Yoo Doo Right Release 'The Sacred Fuck EP'

BY Allie GregoryPublished Mar 15, 2024

Montreal's Yoo Doo Right dropped one of Exclaim!'s favourite Canadian albums of 2022, and now they're back with a surprise-released record called The Sacred Fuck EP, courtesy of Mothland.

The 23-minute EP is anchored by nine-minute closer, "FULL HEALTH (BBB)," which arrives alongside a video by Jared Karnas. 

"This video is basically two simple loops playing over and over (and over) along this epic journey of a song that Yoo Doo Right crafted," Karnas explained in a statement. "It follows a cyclist riding head-first into the eye of a storm (or into the chaos of life) with total disregard [for] their own safety."

Watch that below, where you can also listen to the EP in full. Below that, you'll find a statement about the record from Yoo Doo's Justin Cober. 


It was something therapeutic to do at the time. I suppose the original purpose was to play with creating scenes, narratives, projecting ideas and evoking emotions through the use of found sound and field recording, as opposed to attempting emotional manipulation through traditionally composed music. A lot of these scenes, narratives, ideas and emotions come from trying to place sonic images in a cinematic way to coincide with a lot of the hurt and confusion we had experienced and are continuing to experience these past few years.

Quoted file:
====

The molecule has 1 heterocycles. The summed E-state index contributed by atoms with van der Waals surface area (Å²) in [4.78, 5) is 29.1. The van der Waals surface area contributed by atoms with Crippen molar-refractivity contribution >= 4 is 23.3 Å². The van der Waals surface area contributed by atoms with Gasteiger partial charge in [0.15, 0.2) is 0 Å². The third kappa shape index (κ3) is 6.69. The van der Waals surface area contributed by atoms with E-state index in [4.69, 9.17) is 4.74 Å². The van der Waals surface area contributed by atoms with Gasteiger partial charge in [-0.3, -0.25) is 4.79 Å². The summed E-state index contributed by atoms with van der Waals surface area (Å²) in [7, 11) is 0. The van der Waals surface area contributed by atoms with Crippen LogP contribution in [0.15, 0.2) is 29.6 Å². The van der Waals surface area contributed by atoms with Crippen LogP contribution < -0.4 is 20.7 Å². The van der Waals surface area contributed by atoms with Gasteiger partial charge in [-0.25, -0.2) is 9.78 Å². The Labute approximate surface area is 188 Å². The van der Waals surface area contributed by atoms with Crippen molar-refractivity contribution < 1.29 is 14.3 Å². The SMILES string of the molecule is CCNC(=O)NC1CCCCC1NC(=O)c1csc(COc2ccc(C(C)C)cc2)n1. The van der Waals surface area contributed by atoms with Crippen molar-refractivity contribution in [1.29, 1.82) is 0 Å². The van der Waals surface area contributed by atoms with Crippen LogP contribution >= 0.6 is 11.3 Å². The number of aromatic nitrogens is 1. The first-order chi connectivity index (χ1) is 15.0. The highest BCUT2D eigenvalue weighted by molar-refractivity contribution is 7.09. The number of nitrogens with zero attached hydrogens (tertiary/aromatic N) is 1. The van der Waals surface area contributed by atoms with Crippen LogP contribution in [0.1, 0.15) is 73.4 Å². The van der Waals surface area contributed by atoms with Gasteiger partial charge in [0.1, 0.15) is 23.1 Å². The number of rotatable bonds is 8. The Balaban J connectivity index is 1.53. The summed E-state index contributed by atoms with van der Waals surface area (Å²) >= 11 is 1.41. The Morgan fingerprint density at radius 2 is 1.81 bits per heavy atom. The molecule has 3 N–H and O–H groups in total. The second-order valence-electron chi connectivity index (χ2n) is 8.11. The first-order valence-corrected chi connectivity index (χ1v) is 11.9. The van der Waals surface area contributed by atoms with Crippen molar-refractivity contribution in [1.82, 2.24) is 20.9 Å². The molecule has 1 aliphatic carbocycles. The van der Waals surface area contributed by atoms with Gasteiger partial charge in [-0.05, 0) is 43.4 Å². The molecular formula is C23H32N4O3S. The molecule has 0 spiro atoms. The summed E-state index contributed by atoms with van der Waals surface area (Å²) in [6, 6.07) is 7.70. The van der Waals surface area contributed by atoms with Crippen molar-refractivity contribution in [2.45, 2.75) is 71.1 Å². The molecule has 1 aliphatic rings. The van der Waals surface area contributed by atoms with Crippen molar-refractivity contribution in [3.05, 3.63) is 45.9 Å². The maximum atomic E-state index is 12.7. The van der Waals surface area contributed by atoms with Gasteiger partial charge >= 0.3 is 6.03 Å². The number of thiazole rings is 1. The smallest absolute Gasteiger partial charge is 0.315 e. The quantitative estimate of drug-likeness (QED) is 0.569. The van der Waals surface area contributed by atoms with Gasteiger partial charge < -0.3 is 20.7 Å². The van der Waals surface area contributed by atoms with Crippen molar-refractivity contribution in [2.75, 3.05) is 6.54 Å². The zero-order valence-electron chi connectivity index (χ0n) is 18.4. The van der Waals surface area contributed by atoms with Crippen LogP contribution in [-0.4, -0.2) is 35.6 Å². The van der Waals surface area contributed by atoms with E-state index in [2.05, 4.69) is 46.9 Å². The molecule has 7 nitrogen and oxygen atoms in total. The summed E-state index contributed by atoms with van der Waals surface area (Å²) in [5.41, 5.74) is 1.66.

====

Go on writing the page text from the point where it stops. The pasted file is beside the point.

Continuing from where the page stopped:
Track 2 is the improvised violin musings of a man known in our neighbourhood as Mark Landry. He can be found at Station Joliette sometimes brilliantly, sometimes hauntingly and other times outright manically crashing away on his violin, hunched over in a trance state of uninhibited inspiration. On the day I captured this recording, it was as if his very real-world struggles with homelessness, schizophrenia and drug abuse were, for just a moment, of no consequence. Track 5 [“FULL HEALTH (BBB)”] is the fruit of some sessions we did at a rented chalet in Saguenay in February of 2023. It was recorded at Studio Mixart by Trevor Turple on the 23rd of November 2023.

The artwork is taken from a language textbook showing the various ways we enunciate. I thought it fitting to express the harm and heartbreak that can be caused by such simple, thoughtless movements of the mouth and in the same breath can be, if used thoughtfully, a means to rally and stand up to bring an end to it all. 

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